AG PHOTOGRAPHY/YIMING KANG
Derek Platt, a graduate student in molecular microbiology and microbial pathogenesis, earned a spot on the Forbes “30 Under 30” list of science stars for his studies of Zika virus. His work has contributed to the development of diagnostic tests and treatment for Zika infections. Erica Barnell, PhD, an MD/PhD student, was named one of the “30 Under 30” health-care innovators for her work as cofounder and chief science officer of Geneoscopy, a clinical-stage diagnostic company working on early detection of colorectal cancer.
During her first year in medical school, Barnell met a middle-aged woman with colon cancer who said that her disease had been caught late because she’d had difficulty getting time off work for a colonoscopy. The screening procedure, while potentially lifesaving, requires a day of dietary restrictions in preparation and then a day off work for the colonoscopy, and many people struggle to make time for it.
The encounter led Barnell to cofound Geneoscopy in an effort to develop less burdensome alternatives to colonoscopies. The company, which analyzes RNA in stool samples for signs of disease, has raised over $8 million in venture-backed funding. Barnell and the Geneoscopy research team recently published a promising paper indicating that the company’s RNA-based method could detect high-risk cancers as well as or better than the most accurate noninvasive diagnostic tests on the market. As the chief science officer, Barnell’s responsibilities include directing research initiatives, applying for external grants, and writing papers for peer-reviewed journals.
“It’s my name that you see on the Forbes list, but Geneoscopy is a team effort,” Barnell said. “We have 11 people who are all working their tails off to achieve this vision of developing a noninvasive diagnostic for people at-risk for colorectal cancer. This is a tremendous honor, but more importantly it’s a validation that what we’re doing is important. It reminds us that we are building a product that’s going to impact health care, and that the work we do every day will ultimately add up to something big.”
Barnell received her bachelor’s degree from Cornell University in 2013. In October, she completed her PhD in molecular genetics and genomics at Washington University, in the laboratory of Obi Griffith, PhD, an assistant professor of medicine. She is working full time at Geneoscopy and plans to resume her medical studies at Washington University in June.
Barnell holds two patents related to cancer diagnostics. She was named one of St. Louis’ top young entrepreneurs by the St. Louis Business Journal in 2016.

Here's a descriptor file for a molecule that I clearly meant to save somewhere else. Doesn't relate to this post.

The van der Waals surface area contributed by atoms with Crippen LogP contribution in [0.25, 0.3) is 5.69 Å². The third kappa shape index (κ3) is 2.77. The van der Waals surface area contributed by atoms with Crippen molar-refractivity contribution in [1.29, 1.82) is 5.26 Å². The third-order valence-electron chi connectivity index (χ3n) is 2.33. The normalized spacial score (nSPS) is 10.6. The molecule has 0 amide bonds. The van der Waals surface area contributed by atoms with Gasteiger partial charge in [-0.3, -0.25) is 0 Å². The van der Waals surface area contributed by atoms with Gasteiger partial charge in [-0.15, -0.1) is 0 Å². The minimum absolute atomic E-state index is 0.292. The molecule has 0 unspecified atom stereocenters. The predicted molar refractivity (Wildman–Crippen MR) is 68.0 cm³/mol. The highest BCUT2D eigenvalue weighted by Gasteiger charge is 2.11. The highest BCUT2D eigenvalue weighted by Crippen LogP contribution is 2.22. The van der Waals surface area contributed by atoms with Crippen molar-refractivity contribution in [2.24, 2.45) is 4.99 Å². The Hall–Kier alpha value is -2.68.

In 2015, Platt was a college graduate with a degree in cell and molecular biology, working on an obscure virus called Zika in the Washington University laboratory of Michael Diamond, MD, PhD, the Herbert S. Gasser Professor of Medicine. Then, news from Brazil broke that Zika virus might be causing babies to be born with unnaturally small heads.
“Once Helen Lazear left the Diamond lab to join the faculty at the University of North Carolina in Chapel Hill, Derek was the only trainee working on Zika virus at WashU when Zika spread to the Western Hemisphere,” said Jonathan Miner, MD, PhD, an assistant professor of medicine and Platt’s graduate adviser. Miner was a postdoctoral researcher in Diamond’s lab at the time. “So when Zika virus arrived in Brazil and was found to cause birth defects, a lot fell on Derek in terms of developing tools to study the virus, which he then shared with me and others in the Diamond lab and elsewhere. He contributed to several seminal papers on Zika virus, and his work was integral to building the body of knowledge that we now have to fight Zika.”
Platt was involved in developing a mouse model of Zika infection, and contributed to a study showing that Zika infection lowers fertility in male mice. He helped identify antibodies that block Zika infection, and those antibodies later were developed into a diagnostic test for Zika infection. He also led a study that showed that West Nile virus, a cousin of Zika’s, can cause fetal brain damage and death, much like Zika. Now a doctoral candidate, Platt has turned his attention to a rare but deadly autoimmune disease similar to lupus. He is studying whether microbes contribute to the condition.
“It’s really a privilege to get this award, but I have to give a lot of credit to all the brilliant people who were around me at the time and who are still around me,” Platt said. “I grew up on a farm in a small, rural town – less than 500 people – so I never thought the opportunity to work in a scientific community like this would come to me. Science is a team sport; an individual might get the award, but it’s always a team that’s solving these complex problems.”
A former high school football star, Platt received a full athletic scholarship to Tennessee State University, where his academic accomplishments earned him the Outstanding Undergraduate Student award from the College of Agriculture, Human and Natural Sciences. At Washington University, Platt is a Chancellor’s Graduate Fellowship Program Scholar and a member of the Edward A. Bouchet Graduate Honor Society. An advocate for underrepresented minorities in science, he leads a forensic science teaching team and serves as a mentor to high school students interested in science.
This article is written by Tamara Bhandari and was originally published by the Washington University School of Medicine in St. Louis News Hub.